16 bit stereo sound card. Records, compresses and plays back voice, sound and music with computer controlled mixer settings and Yamaha OPL-3 based FM synthesis. In addition, connections are provided for CD-audio, line-in, dual joystick, MIDI and speakers. Other key features include:
o Micro Channel Architecture compatible
o 4 Watt Stereo Amplifier
32 bit stereo sound card. Records, compresses and plays back voice, sound and music with computer controlled mixer settings and Yamaha OPL-3 based FM synthesis. In addition, connections are provided for CD-audio, line-in, dual joystick, MIDI and speakers. Other key features include:
o Micro Channel Architecture compatible
o 4 Watt Stereo Amplifier
3D Sound for SoundPiper 32. Adds Spatializer(TM) two speaker surround effect with three levels, independent bass and treble, MUST BE ORDERED WITH SoundPiper 32 as it cannot be bought separately.
The SoundBlaster and Piper Cards are industry standards and thus offer
the most compatibility in most games Piper uses the SoundBlaster Pro Chip
from ESS. Most these cards may cause problems in the Windows environment
as they were developed before Windows was around, however for DOS games
the SoundBlaster Pro is THE card to have. The Audiovation/A and the
others only emulate a SoundBlaster using Mwave technology which is THE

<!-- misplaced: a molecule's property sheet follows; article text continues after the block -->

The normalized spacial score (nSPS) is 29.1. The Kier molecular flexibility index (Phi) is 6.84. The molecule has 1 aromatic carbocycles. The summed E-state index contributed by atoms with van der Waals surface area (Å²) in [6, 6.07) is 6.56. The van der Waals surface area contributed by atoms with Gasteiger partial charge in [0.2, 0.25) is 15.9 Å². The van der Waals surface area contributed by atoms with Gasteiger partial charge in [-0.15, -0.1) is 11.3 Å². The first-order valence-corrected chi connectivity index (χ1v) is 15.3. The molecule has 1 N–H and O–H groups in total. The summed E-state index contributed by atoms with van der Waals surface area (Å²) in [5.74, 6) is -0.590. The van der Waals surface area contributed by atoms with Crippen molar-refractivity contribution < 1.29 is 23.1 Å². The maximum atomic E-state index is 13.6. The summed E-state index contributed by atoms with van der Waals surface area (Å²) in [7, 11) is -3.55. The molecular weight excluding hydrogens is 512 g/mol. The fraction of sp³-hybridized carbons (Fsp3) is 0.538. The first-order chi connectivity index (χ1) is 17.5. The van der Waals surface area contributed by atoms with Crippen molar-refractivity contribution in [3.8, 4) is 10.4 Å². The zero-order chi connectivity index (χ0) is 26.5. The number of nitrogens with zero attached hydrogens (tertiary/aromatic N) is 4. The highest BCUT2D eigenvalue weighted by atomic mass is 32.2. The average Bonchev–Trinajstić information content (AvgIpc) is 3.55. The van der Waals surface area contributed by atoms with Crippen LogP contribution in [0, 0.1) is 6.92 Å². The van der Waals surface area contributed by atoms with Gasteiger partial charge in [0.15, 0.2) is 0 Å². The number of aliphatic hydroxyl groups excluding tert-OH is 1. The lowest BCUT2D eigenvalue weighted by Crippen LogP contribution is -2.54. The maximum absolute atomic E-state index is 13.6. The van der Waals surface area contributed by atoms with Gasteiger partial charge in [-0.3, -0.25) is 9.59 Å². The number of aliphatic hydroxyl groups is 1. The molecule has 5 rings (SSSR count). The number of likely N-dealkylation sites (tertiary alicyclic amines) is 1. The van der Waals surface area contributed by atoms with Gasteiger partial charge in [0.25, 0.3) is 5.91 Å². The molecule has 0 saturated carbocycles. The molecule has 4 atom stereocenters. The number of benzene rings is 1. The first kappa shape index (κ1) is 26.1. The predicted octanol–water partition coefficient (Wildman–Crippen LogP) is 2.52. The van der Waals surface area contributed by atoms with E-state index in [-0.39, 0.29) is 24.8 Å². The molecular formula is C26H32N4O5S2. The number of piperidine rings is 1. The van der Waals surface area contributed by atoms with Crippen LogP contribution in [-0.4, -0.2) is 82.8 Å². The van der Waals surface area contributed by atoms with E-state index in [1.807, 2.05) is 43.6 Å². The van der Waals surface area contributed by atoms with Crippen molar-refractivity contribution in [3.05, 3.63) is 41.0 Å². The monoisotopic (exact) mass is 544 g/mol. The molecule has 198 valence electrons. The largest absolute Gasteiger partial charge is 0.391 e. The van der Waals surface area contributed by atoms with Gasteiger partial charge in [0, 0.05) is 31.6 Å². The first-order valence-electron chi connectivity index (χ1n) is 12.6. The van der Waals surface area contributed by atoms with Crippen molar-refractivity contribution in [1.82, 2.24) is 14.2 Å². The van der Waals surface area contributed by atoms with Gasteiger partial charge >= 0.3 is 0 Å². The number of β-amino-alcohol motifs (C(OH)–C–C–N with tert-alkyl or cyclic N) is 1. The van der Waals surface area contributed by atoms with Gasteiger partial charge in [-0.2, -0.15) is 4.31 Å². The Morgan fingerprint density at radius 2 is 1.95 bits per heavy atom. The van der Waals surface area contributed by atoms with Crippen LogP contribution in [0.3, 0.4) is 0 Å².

thing for WINDOWS.
A perfect example is OS/2 drivers. Although each sound card in this comparison has "16 bit" record/playback hardware, some cards use the "SoundBlaster Pro MCV" driver shipped with OS/2 Warp. This driver only supports "8 bit", not allowing "16 bit" files to be recorded or played.
AGENCY APPROVALS - YES means can sell and ship to those countries
Also see Appendix F for a full listing of PS/2 Sound Cards.
[Jacques@cpmc.ucl.ac.be (Alain Jacques)]
If you have difficulties, don't hesitate to email to me. BTW, there are new Audiovation Windows drivers on IBM PC Co BBS (i.e. version 2.1 = av211.dsk, av212.dsk, av213.dsk, av21util.dsk).
See Appendix C for Program listing.
Well unlike the standard IBMs and clones, PS/2s perform a keyboard test at boot. Some have the option of canceling the keyboard test through a setting in the reference disk. If you do not have this option you must leave the keyboard attached (or if you have the engineering experience doctor up a small board that sends the proper reponses to the test back and can plug into the keyboard port :)).
Or use this device below reported by Louis Ohland <firstname.lastname@example.org>
Guardian for PS/2 -- APKME
The Guardian plugs into the keyboard port and mouse port, and appears to the computer as its physical keyboard and mouse. Since Guardian behaves like a keyboard and mouse, the computer will boot and run flawlessly.
Guardian is powered by the computer and provides ports so you can "hot" connect a keyboard and mouse anytime to operate the system. Using Guardian with PCs connected to a mechanical A/B switch will eliminate PC booting and keyboard locking problems.
With Guardian in line, you can hot connect or disconnect MasterConsole
cable or a physical keyboard and mouse. For mission-critical servers connected
to Raritan's MasterConsole, Guardian provides a "fail-safe" service port.